Canada: NAFTA negotiations will remain a center of attention. Meanwhile, the calendar is back-loaded this week with August trade and September employment due (Friday). Regarding PMIs, the September Ivey PMI (Thursday) and the September Markit PMI (Monday) will both come out this week. The unemployment rate is expected to ease to 5.9% in September (Friday) after the pop to 6.0% in August from a 40-year low 5.8% in July. The trade deficit (Friday) is expected to widen.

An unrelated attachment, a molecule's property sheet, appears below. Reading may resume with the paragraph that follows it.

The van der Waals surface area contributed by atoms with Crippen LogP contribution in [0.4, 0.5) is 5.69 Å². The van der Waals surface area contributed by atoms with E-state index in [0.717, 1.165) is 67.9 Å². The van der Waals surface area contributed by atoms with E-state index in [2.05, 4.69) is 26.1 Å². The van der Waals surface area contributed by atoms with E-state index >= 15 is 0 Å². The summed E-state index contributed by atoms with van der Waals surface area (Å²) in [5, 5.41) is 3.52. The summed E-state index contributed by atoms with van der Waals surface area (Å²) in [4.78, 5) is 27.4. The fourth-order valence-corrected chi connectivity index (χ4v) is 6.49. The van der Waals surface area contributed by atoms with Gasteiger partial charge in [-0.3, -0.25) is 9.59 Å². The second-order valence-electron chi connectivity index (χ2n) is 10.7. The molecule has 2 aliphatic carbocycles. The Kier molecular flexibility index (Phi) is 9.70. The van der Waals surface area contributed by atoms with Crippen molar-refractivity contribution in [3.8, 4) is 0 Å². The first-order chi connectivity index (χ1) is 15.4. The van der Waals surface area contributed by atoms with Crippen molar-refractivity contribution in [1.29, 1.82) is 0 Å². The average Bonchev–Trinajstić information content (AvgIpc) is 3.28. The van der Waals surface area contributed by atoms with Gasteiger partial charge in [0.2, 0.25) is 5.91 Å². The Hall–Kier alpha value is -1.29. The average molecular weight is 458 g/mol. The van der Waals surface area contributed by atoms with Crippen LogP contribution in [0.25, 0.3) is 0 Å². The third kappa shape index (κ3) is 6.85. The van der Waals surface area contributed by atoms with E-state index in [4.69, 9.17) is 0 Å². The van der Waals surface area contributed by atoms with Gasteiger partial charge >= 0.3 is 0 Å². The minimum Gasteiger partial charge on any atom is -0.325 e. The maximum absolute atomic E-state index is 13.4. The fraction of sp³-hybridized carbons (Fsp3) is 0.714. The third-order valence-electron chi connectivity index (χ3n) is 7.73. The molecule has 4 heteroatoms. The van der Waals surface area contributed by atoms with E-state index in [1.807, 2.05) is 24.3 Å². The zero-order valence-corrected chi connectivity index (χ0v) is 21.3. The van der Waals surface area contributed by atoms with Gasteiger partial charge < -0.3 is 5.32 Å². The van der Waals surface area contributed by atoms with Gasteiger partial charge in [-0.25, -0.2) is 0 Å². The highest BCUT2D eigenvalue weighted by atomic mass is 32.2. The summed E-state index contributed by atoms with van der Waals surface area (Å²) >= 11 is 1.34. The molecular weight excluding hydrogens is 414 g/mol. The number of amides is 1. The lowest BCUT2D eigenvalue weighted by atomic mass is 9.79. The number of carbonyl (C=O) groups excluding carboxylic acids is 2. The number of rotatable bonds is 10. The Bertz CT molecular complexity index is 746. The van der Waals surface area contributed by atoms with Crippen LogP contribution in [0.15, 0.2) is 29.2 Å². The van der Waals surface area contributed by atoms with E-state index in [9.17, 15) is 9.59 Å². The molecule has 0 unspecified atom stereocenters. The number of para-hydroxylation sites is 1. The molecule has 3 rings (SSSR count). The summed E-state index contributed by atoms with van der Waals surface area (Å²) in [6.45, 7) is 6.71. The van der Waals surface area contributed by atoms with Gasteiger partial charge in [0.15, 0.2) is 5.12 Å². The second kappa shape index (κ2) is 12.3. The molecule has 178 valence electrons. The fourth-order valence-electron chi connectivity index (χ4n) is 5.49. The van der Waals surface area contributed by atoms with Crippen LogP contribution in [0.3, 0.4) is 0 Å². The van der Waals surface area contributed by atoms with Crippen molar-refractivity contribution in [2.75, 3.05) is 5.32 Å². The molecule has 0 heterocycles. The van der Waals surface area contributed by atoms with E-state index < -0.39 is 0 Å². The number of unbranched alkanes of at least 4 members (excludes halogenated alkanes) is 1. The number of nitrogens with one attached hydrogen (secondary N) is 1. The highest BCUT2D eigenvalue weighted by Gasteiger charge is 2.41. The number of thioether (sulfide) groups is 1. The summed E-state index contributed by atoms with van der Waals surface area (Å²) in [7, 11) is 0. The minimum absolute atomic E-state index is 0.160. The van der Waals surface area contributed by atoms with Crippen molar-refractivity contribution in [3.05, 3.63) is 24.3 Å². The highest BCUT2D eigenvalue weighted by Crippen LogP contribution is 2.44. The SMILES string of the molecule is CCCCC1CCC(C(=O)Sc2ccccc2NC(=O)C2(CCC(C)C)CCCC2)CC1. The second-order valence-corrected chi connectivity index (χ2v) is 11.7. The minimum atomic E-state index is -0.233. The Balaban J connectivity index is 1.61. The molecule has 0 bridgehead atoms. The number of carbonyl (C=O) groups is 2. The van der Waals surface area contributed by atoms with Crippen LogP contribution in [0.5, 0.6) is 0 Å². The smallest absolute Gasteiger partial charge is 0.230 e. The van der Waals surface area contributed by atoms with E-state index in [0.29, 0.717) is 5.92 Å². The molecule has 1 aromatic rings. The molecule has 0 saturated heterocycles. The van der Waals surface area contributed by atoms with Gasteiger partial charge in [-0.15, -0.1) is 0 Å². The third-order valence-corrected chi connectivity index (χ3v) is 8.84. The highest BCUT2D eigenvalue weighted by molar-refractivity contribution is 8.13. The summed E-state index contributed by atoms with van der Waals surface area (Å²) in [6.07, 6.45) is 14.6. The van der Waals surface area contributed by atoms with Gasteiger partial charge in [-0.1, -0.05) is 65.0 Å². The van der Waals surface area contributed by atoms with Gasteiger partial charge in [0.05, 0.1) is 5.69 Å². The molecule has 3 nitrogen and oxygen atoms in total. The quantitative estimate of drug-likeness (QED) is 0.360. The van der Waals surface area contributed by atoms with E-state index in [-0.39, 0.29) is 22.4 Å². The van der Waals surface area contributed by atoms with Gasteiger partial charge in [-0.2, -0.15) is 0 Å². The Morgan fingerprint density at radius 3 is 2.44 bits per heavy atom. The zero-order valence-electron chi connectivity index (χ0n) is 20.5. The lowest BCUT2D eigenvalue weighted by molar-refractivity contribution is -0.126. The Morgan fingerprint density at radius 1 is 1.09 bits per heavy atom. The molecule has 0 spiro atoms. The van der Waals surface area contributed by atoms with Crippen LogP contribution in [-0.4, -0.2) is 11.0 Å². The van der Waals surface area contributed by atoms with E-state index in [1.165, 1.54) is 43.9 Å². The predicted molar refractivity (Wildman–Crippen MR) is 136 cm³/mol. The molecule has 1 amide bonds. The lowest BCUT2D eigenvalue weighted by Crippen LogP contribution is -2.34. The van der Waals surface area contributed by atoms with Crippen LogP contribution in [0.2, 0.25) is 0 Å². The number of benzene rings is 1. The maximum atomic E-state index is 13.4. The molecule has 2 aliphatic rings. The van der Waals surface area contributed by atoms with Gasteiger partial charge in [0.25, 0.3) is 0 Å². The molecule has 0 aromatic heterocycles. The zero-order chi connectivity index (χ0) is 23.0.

Europe: Risk aversion has flared up again as Italy’s populists forced the hand of Finance Minister Tria and presented a budget plan that will push out the deficit to GDP ratio to 2.4%. None of the measures financed with the spending plans are likely to address Italy’s underlying structural problems and lift long term growth potential lastingly. Last time, ECB stepped in with a massive injection of liquidity, but this time they don’t have much wiggle room left, especially as current monetary policy already looks too accommodative for an overall robust economy. Final September PMI readings are not expected to hold major surprises (Monday), and neither should the services reading (Wednesday) and the Composite (Wednesday). In real data, German August manufacturing orders (Friday) are expected to have risen, but mainly as a rebound after the slump in July. German (Monday) and Eurozone retail sales (Wednesday) are seen rising as ongoing improvements on labor markets and slowly rising wages continue to underpin consumption trends. The Eurozone August unemployment rate (Monday) is seen falling as the PMIs suggest that at least so far job creation is continuing.  The calendar also has Eurozone and German PPI inflation and there is supply from France and Spain on Thursday.